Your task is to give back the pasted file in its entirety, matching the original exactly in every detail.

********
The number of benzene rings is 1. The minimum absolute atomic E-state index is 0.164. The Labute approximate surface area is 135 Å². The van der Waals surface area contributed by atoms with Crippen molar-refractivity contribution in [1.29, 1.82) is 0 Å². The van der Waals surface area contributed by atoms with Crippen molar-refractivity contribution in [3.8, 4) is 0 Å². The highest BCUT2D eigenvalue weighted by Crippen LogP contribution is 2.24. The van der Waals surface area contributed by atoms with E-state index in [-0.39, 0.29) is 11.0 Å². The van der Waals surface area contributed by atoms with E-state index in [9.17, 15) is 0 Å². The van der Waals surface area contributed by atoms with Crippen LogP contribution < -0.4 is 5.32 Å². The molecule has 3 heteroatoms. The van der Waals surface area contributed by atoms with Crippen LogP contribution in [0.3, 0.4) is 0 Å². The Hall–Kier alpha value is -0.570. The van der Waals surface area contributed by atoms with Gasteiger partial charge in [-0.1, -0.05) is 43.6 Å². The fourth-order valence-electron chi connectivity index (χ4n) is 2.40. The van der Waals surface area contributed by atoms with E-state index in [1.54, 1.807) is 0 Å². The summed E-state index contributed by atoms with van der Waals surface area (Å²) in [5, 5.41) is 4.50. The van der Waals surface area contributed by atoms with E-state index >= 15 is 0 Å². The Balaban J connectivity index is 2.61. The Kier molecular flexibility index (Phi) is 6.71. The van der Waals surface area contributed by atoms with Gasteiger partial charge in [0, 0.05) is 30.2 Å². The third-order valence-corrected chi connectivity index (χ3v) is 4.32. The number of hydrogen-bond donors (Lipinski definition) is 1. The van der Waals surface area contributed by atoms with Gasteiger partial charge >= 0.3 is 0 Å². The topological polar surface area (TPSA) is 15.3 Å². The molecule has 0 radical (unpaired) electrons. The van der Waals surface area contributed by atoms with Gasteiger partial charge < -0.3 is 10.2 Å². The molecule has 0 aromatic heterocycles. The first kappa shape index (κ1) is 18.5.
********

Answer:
The number of benzene rings is 1. The minimum absolute atomic E-state index is 0.164. The Labute approximate surface area is 135 Å². The van der Waals surface area contributed by atoms with Crippen molar-refractivity contribution in [1.29, 1.82) is 0 Å². The van der Waals surface area contributed by atoms with Crippen molar-refractivity contribution in [3.8, 4) is 0 Å². The highest BCUT2D eigenvalue weighted by Crippen LogP contribution is 2.24. The van der Waals surface area contributed by atoms with E-state index in [-0.39, 0.29) is 11.0 Å². The van der Waals surface area contributed by atoms with E-state index in [9.17, 15) is 0 Å². The van der Waals surface area contributed by atoms with Crippen LogP contribution < -0.4 is 5.32 Å². The molecule has 3 heteroatoms. The van der Waals surface area contributed by atoms with Crippen LogP contribution in [0.3, 0.4) is 0 Å². The Hall–Kier alpha value is -0.570. The van der Waals surface area contributed by atoms with Gasteiger partial charge in [-0.1, -0.05) is 43.6 Å². The fourth-order valence-electron chi connectivity index (χ4n) is 2.40. The van der Waals surface area contributed by atoms with E-state index in [1.54, 1.807) is 0 Å². The summed E-state index contributed by atoms with van der Waals surface area (Å²) in [5, 5.41) is 4.50. The van der Waals surface area contributed by atoms with E-state index >= 15 is 0 Å². The Balaban J connectivity index is 2.61. The Kier molecular flexibility index (Phi) is 6.71. The van der Waals surface area contributed by atoms with Gasteiger partial charge in [0, 0.05) is 30.2 Å². The third-order valence-corrected chi connectivity index (χ3v) is 4.32. The number of hydrogen-bond donors (Lipinski definition) is 1. The van der Waals surface area contributed by atoms with Gasteiger partial charge >= 0.3 is 0 Å². The topological polar surface area (TPSA) is 15.3 Å². The molecule has 0 radical (unpaired) electrons. The van der Waals surface area contributed by atoms with Gasteiger partial charge < -0.3 is 10.2 Å². The molecule has 0 aromatic heterocycles. The first kappa shape index (κ1) is 18.5.